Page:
Opinions are divided when it comes to the topic of intensity. Like many other arguments in bodybuilding, all the different schools of thought have their convictions rested on their own result-driven formulas. But never has the topic of intensity been discussed so fervently than when one Mike Mentzer stepped into the spotlight. Before his moment in the sun came to be, the belief was in low intensity with the idea being to hit a muscle hard with as many as 20 reps for every exercise. But here stood Mike with such enviable density to the muscles in his back arms and legs. He was a sight to behold. Surely he must have been doing something right. And he was. He called it high intensity training, and it became the gospel that he preached right until the curtains fell.
It is human to believe that more is better. It applies well in many things in life, but not in bodybuilding. Mike Mentzer advocated for the very opposite – that less is more, when the volume is adjusted. He crafted this into a heavy duty program that is now commonly known as High Intensity training.
The Mike Mentzer workout, therefore, emphasizes on high volume and low reps, ideally in the range of six to nine. He was of the opinion that if you are going to load a bar, you should only be all out by the time you are hitting your sixth rep.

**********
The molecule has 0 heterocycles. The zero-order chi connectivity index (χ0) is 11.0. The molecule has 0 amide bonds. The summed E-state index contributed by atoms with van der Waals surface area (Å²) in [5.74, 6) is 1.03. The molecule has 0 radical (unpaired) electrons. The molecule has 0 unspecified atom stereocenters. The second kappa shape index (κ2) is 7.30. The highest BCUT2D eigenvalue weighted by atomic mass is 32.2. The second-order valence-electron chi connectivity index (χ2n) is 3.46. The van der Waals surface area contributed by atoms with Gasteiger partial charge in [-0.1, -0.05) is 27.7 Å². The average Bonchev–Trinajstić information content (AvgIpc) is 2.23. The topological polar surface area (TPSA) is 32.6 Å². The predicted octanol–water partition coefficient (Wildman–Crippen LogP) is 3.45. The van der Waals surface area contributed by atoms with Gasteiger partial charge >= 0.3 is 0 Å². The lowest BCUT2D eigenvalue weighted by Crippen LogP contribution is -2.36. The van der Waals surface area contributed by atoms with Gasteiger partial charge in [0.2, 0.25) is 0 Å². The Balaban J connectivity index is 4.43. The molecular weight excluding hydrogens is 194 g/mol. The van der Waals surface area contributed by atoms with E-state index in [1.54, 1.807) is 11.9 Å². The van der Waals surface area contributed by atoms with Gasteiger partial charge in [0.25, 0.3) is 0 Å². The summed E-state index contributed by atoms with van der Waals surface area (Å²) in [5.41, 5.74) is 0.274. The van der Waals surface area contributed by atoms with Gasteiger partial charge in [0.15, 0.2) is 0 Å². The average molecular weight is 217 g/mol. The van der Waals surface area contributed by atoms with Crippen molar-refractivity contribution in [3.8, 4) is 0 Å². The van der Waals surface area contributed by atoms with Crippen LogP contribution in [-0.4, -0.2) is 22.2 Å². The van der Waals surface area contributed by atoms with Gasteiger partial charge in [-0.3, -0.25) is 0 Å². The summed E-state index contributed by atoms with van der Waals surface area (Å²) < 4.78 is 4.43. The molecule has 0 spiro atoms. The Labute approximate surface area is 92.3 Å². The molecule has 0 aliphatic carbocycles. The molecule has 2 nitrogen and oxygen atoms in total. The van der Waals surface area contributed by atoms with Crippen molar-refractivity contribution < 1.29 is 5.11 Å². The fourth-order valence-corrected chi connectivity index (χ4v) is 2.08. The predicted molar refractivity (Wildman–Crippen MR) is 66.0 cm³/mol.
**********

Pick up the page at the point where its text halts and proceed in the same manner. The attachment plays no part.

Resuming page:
It is a training philosophy that Dorian Yates, one of the greatest bodybuilders, followed all the way into their legendary status. They demonstrated that the method works, and perhaps it can work for you too.
The Mike Mentzer high intensity workout insists on 3 sets of exercises for muscle group. This allows you to seriously hit said group. You end up spending less time in the gym, and more time recovering, which is how you put on size.
The workout shields from overtraining. Since it is built on short, intensive workouts, their bodies remain in an anabolic state when they leave the weight room, preventing the loss of precious muscle.
One other interesting aspect of the workout is that it de-emphasizes the need for many warmup sets. Whereas many bodybuilders believe in pyramid sets, the Mike Mentzer workout builds on a simple objective – to use as much of the muscle as possible, as early as possible. Thus, after the muscles are warmed up and there is enough blood in circulation, the next set should be the heaviest one. You do not build up to the heaviest set, you go straight to it.
Mike Mentzer’s workout does make a lot of sense. But it is not without its shortcomings. It is not ideal for beginners, it increases the risk of injury when you are always hitting the heaviest sets, and it does not build muscular endurance. Regardless, HIT yields results and helps you get more muscle mass much faster. For a competitive bodybuilder, this is the most important thing.
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